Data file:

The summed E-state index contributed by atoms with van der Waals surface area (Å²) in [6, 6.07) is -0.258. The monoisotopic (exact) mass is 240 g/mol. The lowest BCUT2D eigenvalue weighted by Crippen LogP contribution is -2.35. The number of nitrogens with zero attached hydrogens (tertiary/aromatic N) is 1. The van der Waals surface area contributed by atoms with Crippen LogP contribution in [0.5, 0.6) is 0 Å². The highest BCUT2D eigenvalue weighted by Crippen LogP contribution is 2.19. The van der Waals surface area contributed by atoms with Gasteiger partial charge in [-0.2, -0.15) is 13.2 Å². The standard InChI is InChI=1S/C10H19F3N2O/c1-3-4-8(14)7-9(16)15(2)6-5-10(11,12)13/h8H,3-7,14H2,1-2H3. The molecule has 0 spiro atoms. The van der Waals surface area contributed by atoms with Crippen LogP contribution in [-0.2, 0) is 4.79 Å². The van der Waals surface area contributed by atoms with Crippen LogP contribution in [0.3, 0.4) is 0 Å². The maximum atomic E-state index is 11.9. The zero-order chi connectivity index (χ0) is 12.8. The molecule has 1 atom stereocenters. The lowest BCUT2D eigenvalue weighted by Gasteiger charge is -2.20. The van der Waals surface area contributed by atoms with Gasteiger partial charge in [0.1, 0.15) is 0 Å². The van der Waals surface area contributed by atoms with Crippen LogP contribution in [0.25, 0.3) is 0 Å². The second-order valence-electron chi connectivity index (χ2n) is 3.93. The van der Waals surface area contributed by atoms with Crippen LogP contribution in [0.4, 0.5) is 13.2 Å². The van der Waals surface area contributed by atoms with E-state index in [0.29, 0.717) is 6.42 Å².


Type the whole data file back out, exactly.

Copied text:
The summed E-state index contributed by atoms with van der Waals surface area (Å²) in [6, 6.07) is -0.258. The monoisotopic (exact) mass is 240 g/mol. The lowest BCUT2D eigenvalue weighted by Crippen LogP contribution is -2.35. The number of nitrogens with zero attached hydrogens (tertiary/aromatic N) is 1. The van der Waals surface area contributed by atoms with Crippen LogP contribution in [0.5, 0.6) is 0 Å². The highest BCUT2D eigenvalue weighted by Crippen LogP contribution is 2.19. The van der Waals surface area contributed by atoms with Gasteiger partial charge in [-0.2, -0.15) is 13.2 Å². The standard InChI is InChI=1S/C10H19F3N2O/c1-3-4-8(14)7-9(16)15(2)6-5-10(11,12)13/h8H,3-7,14H2,1-2H3. The molecule has 0 spiro atoms. The van der Waals surface area contributed by atoms with Crippen LogP contribution in [-0.2, 0) is 4.79 Å². The van der Waals surface area contributed by atoms with Crippen LogP contribution in [0.3, 0.4) is 0 Å². The maximum atomic E-state index is 11.9. The zero-order chi connectivity index (χ0) is 12.8. The molecule has 1 atom stereocenters. The lowest BCUT2D eigenvalue weighted by Gasteiger charge is -2.20. The van der Waals surface area contributed by atoms with Gasteiger partial charge in [0.1, 0.15) is 0 Å². The van der Waals surface area contributed by atoms with Crippen LogP contribution in [0.25, 0.3) is 0 Å². The second-order valence-electron chi connectivity index (χ2n) is 3.93. The van der Waals surface area contributed by atoms with Crippen LogP contribution in [0.4, 0.5) is 13.2 Å². The van der Waals surface area contributed by atoms with E-state index in [0.29, 0.717) is 6.42 Å².